Argentina Economy Facts

Economical overview

Argentina has one of Latin America’s largest economies. The country has great natural resources, besides fertile soil there is oil, natural gas, copper, gold and uranium as well as a number of other minerals. Agriculture and the food industry still account for a large proportion of export earnings. Industrialization has come further than in most other parts of Latin America. In recent years, service industries have become increasingly important. There is also a large informal sector. Since 2018, the economy is in a deep crisis and Argentina has been forced to take large loans from the International Monetary Fund (IMF) to deal with the situation.

One hundred years ago, Argentina was one of the world’s ten richest countries. But the country had a highly regulated economy, where production was protected by customs and where the state owned many large companies. From the 1960s Argentina faced increasing financial problems. The military regime in 1976–1983 decided to open the economy to the outside world, which led to many industries being knocked out. At the same time, the junta took large loans and the foreign debt rose.

  • Major imports by Argentina, covering a full list of top products imported by the country and trade value for each product category.

Emergency crisis

In the 1990s, the economy was further liberalized. Government companies were sold and customs and other barriers to trade were removed. The exchange rate for the Argentine Peso was tied to the dollar and prices stabilized. Growth in the economy was good until 1998. Since then, the business cycle has turned downwards. Both the federal government and the provinces covered the deficits with new loans, while capital flowed out of the country. Increasingly large sums went to interest rates and installments on the loans. Peson was overvalued through its connection to the dollar, which pushed up the price of Argentine export goods.

  • Check this abbreviation website to find three letter ISO codes for all countries in the world, including ARG which represents the country of Argentina. Check findjobdescriptions to learn more about Argentina.

From 1998 to 2002, GDP fell by 20 percent and central government debt represented 166 percent of GDP. In 2002, then President Eduardo Duhalde decided to free the peso from the dollar, which in practice meant a sharp devaluation. Argentina temporarily suspended all payments on the external debt.

High prices of agricultural products favor Argentina

2003 reversed the trend. Peson’s low value made Argentine exports cheaper abroad and industrial production rose, partly with the help of government subsidies. The country was favored by low international interest rates and high world market prices of agricultural commodities. GDP rose sharply for several years in a row. From 2006, the government was able to show a better balance in the state budget, mainly through rising tax revenues, but the state’s finances fell to a minus when the costs of the loans were included. The government invested large sums on helping the poorest residents, among other things, by keeping down prices for food, electricity and other things.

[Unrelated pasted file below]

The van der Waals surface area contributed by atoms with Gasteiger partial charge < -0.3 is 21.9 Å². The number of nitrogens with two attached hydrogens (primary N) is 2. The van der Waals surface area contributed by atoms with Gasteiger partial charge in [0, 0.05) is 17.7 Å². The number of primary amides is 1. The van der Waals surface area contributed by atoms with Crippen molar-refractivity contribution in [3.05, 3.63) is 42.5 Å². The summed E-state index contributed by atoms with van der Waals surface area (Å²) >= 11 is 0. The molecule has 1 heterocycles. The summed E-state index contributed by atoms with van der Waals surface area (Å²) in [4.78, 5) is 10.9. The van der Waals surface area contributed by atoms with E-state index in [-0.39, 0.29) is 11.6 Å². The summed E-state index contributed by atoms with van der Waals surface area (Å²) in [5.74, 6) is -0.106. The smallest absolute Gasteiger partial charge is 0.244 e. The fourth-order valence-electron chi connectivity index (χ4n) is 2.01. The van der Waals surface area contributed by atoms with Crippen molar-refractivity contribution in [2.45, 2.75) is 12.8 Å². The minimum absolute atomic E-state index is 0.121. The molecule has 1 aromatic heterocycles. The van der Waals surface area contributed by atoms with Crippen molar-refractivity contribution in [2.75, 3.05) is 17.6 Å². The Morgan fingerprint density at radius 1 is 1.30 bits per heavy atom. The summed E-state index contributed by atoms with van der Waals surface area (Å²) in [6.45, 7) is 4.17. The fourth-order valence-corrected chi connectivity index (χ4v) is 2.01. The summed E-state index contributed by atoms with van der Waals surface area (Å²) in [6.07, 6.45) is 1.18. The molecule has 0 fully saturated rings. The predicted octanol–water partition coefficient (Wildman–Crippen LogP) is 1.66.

Export taxes on agricultural commodities became an increasingly important income for the state, but when the government decided to sharply increase them, it led to protests that for a few months 2008 stopped large parts of agricultural exports. In the autumn of the same year, the international financial crisis and the subsequent recession began to affect the Argentine economy, but already in 2010 the growth figures turned upwards.

New problems

But the recovery was short-lived. In 2012, world market prices fell on several of the most important export goods. Concerns about a new devaluation once again led to foreign currency flowing out of the country. The government tried to protect the economy by, among other things, imposing restrictions on how many dollars residents could exchange. The rules also prevented foreign companies from bringing home their profits to the parent companies, which caused many of them to hesitate to make investments in Argentina. Through support purchases, the central bank tried to keep the exchange rate of the peson up, but at the same time the dollar rose rapidly in value on the black market. The Argentines who could buy dollars to secure their savings. Measures were also taken to limit imports. In that crank, the government decided to take over the ownership stake in the oil company YPF, which was largely owned by Spanish Repsol. The government justified the decision that Repsol had not made sufficient investments in the energy sector (in 2013, however, the parties agreed that the Spanish company would be compensated by $ 5 billion).

The fact that Argentina, which was previously a major exporter of oil and gas, also had to import more energy than the country exported, contributed to the lack of foreign currency and created new holes in the treasury.

From 2005, inflation had also accelerated. The government was accused of hiding the problems through unreliable statistics. According to official figures, inflation was 8-10 percent a year, but most economists thought it was double, or even three times as high. The latter seemed to be right when Argentina presented a new consumer price index in early 2014 after the IMF threatened to exclude the country. The government has tried to control the situation through new price hikes on basic commodities. However, in order to pay off their loans, the government had to withdraw money from the declining foreign exchange reserves.

In early 2014, the central bank stopped buying Argentine pesos. The exchange rate fell in just a few days by 20 percent against the dollar. At the same time, some of the restrictions on foreign currency holdings were lifted. It became legal again to buy dollars to save their savings, however, a limit was set at $ 2,000 a month for those earning 7,200 pesos (about $ 900) a month.

The restrictions were removed in connection with the change of power at the end of 2015. This led to a sharp fall in the peso (around 30 percent) against the dollar. Some export taxes on agricultural goods were also abolished.